Ethan Basch, MD
The androgen biosynthesis inhibitor abiraterone acetate (Zytiga) significantly delayed the progression of pain and quality of life deterioration in chemotherapy-naive men with metastatic castration-resistant prostate cancer (mCRPC) when taken in combination with prednisone, according to patient-reported outcomes from the COU-AA-302 trial published in Lancet Oncology.
In a median 22.2-month preplanned interim analysis, prospective data from patient-reported pain and functional status were assessed. Pain was assessed with the Brief Pain Inventory Short Form [BPI-SF] questionnaire at ≤14 days before the first treatment, day 1 of each cycle, and at treatment discontinuation. In the questionnaire, patients ranked their pain on a scale of 0–10, with lower scores representing lower levels of pain intensity.
Additionally, the study examined health-related quality of life (HRQoL) with the Functional Assessment of Cancer Therapy—Prostate (FACT-P) questionnaire on the first day of every third cycle and at treatment discontinuation. This score is calculated using three subscales and one prostate-cancer-specific scale and scores range from 0 to 156, with higher scores indicating better functional status.
"Patients with cancer experience many symptoms related to their disease and to drug side effects, but this information is generally neither measured rigorously in clinical trials nor included in US drug labels. As a result, patients often have incomplete information about how they may expect to feel with a new therapy. This study addresses this information gap towards better-informed decisions," said the lead author of the assessment, Ethan Basch, MD, in a release.
The phase III study randomized 1,088 patients with mCRPC who were asymptomatic (BPI-SF score of 0 or 1) or mildly symptomatic (BPI-SF score of 2 or 3) in a 1:1 ratio to receive abiraterone (1g daily) plus prednisone (5 mg twice daily) or placebo plus prednisone in continuous 4-week cycles. Baseline characteristics were evenly randomized between the two arms. In the abiraterone arm, baseline BPI-SF data were available for 539 patients (69% asymptomatic, 24% symptomatic, 7% symptomatic) compared to 542 for placebo (65% asymptomatic, 28% symptomatic, 8% symptomatic).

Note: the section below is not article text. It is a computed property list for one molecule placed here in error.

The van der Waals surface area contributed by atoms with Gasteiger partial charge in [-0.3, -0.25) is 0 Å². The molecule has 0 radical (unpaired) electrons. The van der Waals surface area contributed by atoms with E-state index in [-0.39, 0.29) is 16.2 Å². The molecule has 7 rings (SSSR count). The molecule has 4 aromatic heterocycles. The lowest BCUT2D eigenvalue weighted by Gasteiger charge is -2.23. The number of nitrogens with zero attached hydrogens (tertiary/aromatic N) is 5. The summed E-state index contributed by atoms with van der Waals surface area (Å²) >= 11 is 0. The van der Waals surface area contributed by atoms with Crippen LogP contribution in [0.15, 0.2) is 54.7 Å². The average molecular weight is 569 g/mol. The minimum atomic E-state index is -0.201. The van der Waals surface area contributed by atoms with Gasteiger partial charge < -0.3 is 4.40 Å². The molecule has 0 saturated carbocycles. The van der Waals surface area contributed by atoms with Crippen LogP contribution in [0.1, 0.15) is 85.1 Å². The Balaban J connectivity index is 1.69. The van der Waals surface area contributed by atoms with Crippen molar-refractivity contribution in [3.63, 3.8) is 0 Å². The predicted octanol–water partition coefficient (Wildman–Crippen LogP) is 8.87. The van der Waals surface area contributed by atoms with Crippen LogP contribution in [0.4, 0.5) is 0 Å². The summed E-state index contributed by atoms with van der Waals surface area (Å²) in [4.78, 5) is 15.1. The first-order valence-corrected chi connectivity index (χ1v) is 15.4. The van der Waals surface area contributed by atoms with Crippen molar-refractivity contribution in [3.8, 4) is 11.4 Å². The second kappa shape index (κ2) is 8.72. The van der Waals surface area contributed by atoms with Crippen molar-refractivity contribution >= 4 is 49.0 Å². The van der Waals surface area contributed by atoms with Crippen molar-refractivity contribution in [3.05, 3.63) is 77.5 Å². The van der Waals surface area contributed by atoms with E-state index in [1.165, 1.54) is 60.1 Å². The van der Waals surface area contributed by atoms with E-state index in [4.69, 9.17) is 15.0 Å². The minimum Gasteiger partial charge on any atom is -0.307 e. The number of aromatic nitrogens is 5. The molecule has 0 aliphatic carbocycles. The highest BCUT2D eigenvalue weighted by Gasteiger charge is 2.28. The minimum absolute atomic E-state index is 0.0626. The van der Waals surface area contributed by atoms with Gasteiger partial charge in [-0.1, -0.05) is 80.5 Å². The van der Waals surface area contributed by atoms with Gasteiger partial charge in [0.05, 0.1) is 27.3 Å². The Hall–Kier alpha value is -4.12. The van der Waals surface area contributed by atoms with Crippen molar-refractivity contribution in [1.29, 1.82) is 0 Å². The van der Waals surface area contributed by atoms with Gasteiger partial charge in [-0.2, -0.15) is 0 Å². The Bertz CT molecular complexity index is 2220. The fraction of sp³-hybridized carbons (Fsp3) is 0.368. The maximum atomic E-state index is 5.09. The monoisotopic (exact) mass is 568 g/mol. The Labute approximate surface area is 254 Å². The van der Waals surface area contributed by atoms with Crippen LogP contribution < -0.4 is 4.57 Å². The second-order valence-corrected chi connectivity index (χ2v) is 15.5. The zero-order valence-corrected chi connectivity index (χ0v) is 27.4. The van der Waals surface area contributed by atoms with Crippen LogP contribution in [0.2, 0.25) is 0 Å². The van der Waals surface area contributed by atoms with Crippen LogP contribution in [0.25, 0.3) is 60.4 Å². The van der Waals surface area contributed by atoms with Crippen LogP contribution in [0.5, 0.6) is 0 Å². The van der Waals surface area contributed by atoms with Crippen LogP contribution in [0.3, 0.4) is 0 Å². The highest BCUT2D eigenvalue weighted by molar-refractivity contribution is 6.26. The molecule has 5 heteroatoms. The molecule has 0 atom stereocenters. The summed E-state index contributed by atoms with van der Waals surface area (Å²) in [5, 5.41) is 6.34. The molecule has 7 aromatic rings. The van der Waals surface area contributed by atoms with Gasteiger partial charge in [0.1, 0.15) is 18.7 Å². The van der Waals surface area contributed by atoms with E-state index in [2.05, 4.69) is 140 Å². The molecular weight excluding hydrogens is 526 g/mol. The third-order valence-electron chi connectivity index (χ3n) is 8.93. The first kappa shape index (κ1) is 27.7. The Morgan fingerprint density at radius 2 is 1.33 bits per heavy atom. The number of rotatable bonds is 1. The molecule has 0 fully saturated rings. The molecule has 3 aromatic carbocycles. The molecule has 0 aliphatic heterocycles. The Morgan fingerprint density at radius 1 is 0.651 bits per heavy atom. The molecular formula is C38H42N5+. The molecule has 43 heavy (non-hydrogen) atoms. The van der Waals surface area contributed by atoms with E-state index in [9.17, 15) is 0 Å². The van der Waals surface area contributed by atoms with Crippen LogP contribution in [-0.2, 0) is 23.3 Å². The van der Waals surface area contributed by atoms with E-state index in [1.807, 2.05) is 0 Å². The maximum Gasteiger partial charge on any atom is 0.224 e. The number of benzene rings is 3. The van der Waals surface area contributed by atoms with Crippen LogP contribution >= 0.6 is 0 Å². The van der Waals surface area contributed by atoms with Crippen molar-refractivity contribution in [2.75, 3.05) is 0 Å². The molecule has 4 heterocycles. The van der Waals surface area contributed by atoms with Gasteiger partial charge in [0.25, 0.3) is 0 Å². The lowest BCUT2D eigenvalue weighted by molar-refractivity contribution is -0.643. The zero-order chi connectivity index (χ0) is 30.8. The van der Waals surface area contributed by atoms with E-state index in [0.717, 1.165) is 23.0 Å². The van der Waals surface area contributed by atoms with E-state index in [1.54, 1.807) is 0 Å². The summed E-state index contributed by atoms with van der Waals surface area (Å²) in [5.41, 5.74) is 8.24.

Patients receiving abiraterone plus prednisone reported a more than eight-month delay in progression of pain intensity (BPI-SF score increase of ≥30% from baseline). The median time to progression of pain intensity was 26.7 months compared to 18.4 months, for abiraterone and placebo, respectively (hazard ratio [HR] = 0.82, 95% CI, 0.67–1.00; P
=0.0490). Moreover, the median time to progression of pain to the point of interfering with daily activities (BPI-SF score increase of ≥50% from baseline) was less with abiraterone (10.3 months versus 7.4 months; HR = 0.79, 95% CI, 0.67–0.93; P
Patients who received abiraterone also reported a more than four-month delay in the median time to HRQoL deterioration compared placebo (12.7 months versus 8.3 months; HR = 0.78, 95% CI, 0.66–0.92; P
=0.003). Based solely on the prostate-cancer-specific subscale of the FACT-P assessment, the median time to deterioration of HRQoL was 11.1 months compared to 5.8 months, for abiraterone and placebo, respectively (HR = 0.70, 95% CI; 0.60–0.83; P
<0·0001). HRQoL deterioration was defined as a decrease of ten points from baseline in the total score and a decrease of three points from baseline in the prostate subscale.
"The majority of men with metastatic prostate cancer experience pain that is often debilitating and can have a profound impact on their ability to function, sleep, work, and their enjoyment of life. Pain is a central problem in prostate cancer and managing pain remains a major challenge," said Basch, who serves as the director of the Cancer Outcomes Research Program at the University of North Carolina Lineberger Comprehensive Cancer Center.
The FDA has indicated that validated questionnaires that assess patient-reported outcomes can function as an indicator of clinical benefit. Additionally, the ability to delay suffering represents a meaningful benefit for patients. As a result of delays in pain intensity, patients receiving abiraterone were able to delay the use of opiates and other pain medications.
"The design of this study provides a path forward for future research to utilize patient-centered endpoints," said Basch. "Not only does it provide essential information about the properties of abiraterone acetate, but it demonstrates the feasibility of rigorously measuring symptoms in a large multi-national study. It also helps identify areas of needed future methodological research.”